The demographics are such that the concept of “ Europe ” per se is completely moribund. There is no future for Europe under the present circumstances.

Just as Greece is unwilling to undertake “austerity measures” ( i.e., stop borrowing and living on credit) the culture of Europe (which includes Great Britain but excludes Russia) is unwilling to do what is necessary; which is:

1.Unplug the Euro and return to sovereign currencies.
2.Stop all forms of deficit spending  (as in “do not spend more than you take in”)
3.Start procreating so that the population replacement ratio is reached  (which may be impossible, as well as too late).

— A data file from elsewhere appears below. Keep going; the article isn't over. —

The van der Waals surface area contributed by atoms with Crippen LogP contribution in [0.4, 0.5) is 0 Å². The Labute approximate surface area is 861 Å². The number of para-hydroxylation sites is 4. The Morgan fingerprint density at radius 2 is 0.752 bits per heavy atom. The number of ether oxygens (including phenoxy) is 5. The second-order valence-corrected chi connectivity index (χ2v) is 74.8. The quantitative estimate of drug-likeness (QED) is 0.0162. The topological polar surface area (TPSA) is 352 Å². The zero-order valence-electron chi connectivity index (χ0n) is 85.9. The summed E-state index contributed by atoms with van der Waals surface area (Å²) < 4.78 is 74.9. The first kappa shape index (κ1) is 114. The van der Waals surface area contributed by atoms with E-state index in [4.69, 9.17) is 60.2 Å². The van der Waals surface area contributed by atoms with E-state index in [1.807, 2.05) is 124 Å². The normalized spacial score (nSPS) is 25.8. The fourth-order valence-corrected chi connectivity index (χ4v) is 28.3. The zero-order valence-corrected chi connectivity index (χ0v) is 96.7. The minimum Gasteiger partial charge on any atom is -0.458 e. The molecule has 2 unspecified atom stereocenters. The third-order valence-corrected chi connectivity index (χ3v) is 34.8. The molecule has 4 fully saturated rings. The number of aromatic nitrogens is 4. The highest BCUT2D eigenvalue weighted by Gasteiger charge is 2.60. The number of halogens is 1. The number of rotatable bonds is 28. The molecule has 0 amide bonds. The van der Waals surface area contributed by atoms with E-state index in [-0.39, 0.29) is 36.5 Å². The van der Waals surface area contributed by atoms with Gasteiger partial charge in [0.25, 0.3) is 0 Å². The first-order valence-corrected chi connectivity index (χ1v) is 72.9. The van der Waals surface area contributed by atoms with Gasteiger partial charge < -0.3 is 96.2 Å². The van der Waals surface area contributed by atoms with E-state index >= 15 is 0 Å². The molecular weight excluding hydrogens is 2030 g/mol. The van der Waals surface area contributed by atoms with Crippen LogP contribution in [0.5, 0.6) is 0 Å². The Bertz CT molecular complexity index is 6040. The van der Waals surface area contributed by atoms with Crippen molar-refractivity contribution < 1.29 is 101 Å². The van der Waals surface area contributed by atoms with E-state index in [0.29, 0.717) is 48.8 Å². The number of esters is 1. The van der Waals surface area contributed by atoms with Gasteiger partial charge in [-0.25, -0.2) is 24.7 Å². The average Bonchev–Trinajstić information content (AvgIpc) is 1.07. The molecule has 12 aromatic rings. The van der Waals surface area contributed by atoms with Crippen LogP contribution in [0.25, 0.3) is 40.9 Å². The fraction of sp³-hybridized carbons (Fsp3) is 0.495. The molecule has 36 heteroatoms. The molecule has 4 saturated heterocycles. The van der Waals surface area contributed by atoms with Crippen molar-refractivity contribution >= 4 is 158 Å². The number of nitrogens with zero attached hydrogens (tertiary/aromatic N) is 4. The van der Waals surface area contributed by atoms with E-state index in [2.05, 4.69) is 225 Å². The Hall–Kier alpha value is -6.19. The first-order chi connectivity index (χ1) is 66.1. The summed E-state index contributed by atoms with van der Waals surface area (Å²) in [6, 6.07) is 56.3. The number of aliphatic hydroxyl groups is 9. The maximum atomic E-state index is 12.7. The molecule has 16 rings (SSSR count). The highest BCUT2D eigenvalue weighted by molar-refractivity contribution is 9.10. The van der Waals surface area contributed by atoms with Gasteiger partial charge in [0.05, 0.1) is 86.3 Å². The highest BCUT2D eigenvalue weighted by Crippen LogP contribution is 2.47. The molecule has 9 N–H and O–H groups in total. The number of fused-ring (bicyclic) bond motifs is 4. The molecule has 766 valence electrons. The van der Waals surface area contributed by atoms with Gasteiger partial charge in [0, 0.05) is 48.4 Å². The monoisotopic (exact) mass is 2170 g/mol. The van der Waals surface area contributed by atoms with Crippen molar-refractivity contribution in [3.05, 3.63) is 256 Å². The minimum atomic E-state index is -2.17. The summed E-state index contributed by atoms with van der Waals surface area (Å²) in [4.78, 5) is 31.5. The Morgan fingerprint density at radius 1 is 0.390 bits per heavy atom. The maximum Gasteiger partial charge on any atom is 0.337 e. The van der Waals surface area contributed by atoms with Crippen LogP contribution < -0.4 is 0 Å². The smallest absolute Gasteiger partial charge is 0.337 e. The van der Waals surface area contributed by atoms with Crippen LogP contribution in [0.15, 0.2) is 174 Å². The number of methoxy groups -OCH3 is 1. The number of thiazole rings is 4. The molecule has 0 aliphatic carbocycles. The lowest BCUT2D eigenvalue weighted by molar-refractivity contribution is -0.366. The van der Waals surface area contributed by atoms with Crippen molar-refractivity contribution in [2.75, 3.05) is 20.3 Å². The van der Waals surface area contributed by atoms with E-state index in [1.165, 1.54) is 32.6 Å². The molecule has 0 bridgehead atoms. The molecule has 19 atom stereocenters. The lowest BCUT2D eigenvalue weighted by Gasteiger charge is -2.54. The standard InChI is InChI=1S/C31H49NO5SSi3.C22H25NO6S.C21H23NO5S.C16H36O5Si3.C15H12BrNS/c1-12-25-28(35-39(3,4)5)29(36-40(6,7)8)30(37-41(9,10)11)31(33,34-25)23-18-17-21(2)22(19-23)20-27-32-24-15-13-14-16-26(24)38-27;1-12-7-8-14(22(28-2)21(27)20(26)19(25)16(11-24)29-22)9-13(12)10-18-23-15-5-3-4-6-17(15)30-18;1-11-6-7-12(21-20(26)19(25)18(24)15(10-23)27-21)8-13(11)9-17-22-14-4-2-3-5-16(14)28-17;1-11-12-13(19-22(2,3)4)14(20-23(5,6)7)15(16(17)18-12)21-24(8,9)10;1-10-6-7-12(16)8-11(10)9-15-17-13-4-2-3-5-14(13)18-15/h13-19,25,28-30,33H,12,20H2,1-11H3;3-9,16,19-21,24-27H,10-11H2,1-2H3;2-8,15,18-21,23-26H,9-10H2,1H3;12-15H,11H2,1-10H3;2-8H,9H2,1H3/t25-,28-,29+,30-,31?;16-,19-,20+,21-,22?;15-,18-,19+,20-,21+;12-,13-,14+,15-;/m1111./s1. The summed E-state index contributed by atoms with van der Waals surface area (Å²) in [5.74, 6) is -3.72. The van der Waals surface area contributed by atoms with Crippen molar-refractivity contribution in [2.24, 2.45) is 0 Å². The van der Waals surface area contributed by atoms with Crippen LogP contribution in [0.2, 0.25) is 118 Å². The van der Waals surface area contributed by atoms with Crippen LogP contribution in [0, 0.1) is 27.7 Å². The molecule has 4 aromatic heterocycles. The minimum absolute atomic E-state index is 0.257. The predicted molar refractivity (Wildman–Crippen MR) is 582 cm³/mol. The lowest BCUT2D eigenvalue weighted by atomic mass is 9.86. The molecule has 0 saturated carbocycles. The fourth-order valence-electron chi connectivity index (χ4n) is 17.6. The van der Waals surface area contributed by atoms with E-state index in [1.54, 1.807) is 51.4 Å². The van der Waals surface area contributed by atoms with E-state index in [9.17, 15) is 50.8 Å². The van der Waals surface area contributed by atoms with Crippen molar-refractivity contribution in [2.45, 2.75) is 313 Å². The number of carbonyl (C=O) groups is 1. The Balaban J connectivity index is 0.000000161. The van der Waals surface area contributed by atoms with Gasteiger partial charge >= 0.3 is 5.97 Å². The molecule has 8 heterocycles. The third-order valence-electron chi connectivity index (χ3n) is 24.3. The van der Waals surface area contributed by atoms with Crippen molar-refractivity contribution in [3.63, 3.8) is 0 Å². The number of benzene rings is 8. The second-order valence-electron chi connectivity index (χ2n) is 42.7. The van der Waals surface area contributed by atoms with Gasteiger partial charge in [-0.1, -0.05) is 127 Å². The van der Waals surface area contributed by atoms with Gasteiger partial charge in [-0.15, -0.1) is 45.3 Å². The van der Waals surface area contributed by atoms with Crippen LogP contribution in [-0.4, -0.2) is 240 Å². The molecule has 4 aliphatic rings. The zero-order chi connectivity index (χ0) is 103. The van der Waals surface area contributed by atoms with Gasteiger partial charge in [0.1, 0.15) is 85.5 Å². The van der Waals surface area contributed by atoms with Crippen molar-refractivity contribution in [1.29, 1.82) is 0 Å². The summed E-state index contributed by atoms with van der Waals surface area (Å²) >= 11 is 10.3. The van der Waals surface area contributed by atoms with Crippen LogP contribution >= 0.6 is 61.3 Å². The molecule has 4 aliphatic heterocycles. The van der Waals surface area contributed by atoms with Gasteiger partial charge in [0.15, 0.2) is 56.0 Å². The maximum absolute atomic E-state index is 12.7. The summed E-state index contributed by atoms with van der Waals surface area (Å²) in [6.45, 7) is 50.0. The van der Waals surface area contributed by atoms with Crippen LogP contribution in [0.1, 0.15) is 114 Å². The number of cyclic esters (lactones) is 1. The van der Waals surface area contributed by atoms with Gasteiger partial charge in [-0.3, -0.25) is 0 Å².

Robert continues, “Thus, the IMF (read,  “USA” ) will ultimately bail out Greece since the Germans see the obvious injustice of raising taxes in Germany to pay for the profligate Greeks. In the USA, we are too stupid to see this, so Obama and Company ( the Idiot Geithner, The Fool Summers, etc) will, for political reasons, continue to raise taxes until all of the expendable income of the upper 5% is attached to support causes like the IMF (internationally) and Big Government (Unions, healthcare, etc) domestically.'”

The same morbidity applies to us except that, for the moment we are still standing (albeit not very tall).

You know what? I think my friend is right. We’ve got a very big problem on our hands, and we are indeed headed for a real double-dip recession. We’ve built a global house of cards. If that house comes down, it’s going to be very painful for a long, long time. How about it, Keynesians? Don’t tell me you plan  to print even more money to solve the world’s economic problems, because IT DOESN’T WORK.